I never jumped on to the iPod bandwagon. Let me assure you, I was probably the only person in Montreal not bouncing along the streets plugged into an iPod, exchanging a knowing nod with fellow Macaholics as I crossed them on the street. But that didn’t make me miss out on the phenomenon that is the iPod — the product that is poised for an elevated place in the technology hall of fame (if there is such a place). It isn’t really surprising —Mac was always considered the cooler (richer) cousin of the PC, so any product Apple Inc. came up with just had to be slicker than the rest.
Apple managed to ride the cool wave for a long time. Very intelligent and perceptive marketing is the backbone to an already impressive product — ‘Think Different,’ Apple urged us and then told us how, with the ‘Switch’ campaign that followed. The computer offered software that allowed people like you and me to produce movies, music, websites, whose quality could rival big production houses. The iPod offered new ways of organising and transferring music— and everyone wondered how they ever did without it! But now we are faced with the iPhone. Can it bring about a similar (global) Mac attack? Let’s go step by step.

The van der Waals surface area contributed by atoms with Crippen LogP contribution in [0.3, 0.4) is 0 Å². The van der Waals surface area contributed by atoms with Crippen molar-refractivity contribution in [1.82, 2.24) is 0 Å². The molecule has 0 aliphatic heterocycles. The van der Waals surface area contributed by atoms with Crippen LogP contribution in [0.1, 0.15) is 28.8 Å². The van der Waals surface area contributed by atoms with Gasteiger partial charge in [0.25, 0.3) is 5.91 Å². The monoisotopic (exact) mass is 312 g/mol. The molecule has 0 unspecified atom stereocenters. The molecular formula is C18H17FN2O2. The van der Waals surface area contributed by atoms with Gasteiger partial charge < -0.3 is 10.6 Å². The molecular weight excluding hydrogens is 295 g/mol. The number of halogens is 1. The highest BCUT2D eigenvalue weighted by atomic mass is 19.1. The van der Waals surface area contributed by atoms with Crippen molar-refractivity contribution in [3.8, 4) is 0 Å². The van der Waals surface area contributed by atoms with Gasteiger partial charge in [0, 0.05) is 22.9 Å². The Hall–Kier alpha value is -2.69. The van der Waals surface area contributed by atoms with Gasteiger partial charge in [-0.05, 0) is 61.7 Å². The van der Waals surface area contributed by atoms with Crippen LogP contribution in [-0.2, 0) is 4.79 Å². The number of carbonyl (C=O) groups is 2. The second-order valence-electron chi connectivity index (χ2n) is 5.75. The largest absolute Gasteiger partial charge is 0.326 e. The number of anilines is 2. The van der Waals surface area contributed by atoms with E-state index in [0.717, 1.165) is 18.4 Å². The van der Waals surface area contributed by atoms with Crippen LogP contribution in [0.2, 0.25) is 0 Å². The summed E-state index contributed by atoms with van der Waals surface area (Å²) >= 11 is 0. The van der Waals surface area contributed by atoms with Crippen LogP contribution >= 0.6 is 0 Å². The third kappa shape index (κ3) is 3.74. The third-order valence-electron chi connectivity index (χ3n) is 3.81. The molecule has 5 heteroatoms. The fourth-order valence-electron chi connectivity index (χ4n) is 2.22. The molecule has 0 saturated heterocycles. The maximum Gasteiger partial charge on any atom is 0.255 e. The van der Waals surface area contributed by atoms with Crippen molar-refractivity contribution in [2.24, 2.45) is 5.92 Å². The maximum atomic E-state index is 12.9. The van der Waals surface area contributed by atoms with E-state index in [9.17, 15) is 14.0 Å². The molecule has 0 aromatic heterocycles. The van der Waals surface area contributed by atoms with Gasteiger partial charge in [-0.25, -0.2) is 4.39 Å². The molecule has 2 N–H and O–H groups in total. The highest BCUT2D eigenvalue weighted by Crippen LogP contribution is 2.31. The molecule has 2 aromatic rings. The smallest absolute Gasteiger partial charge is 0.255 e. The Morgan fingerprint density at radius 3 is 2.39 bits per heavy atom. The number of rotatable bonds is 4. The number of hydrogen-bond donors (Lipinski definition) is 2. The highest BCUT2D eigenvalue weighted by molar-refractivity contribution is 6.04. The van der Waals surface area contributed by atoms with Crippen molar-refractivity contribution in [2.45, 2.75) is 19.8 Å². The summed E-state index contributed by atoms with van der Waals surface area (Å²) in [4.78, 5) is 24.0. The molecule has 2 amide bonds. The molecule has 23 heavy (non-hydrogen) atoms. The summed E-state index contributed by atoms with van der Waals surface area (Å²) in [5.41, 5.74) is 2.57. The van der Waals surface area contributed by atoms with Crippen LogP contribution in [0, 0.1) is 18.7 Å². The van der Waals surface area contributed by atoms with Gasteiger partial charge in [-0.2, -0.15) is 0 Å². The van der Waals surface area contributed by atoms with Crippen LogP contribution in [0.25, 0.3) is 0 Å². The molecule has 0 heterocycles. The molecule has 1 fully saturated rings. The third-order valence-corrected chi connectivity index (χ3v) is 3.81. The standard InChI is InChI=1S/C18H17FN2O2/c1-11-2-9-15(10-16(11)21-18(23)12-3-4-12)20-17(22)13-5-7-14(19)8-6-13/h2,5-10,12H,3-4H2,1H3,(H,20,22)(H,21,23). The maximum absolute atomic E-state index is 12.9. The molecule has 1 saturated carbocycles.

Why would you buy an iPhone? (As opposed to simply salivating at the thought of owning one.) It’s the first phone that does not extend its software to accommodate extra features (for example, a music player) but instead it essentially condenses an entire operating system into a phone — a mini Mac, if you will. Its real feature, then, lies in applications that have not been introduced as yet. This means that you can do virtually anything with it, with features far beyond what a Blackberry offers.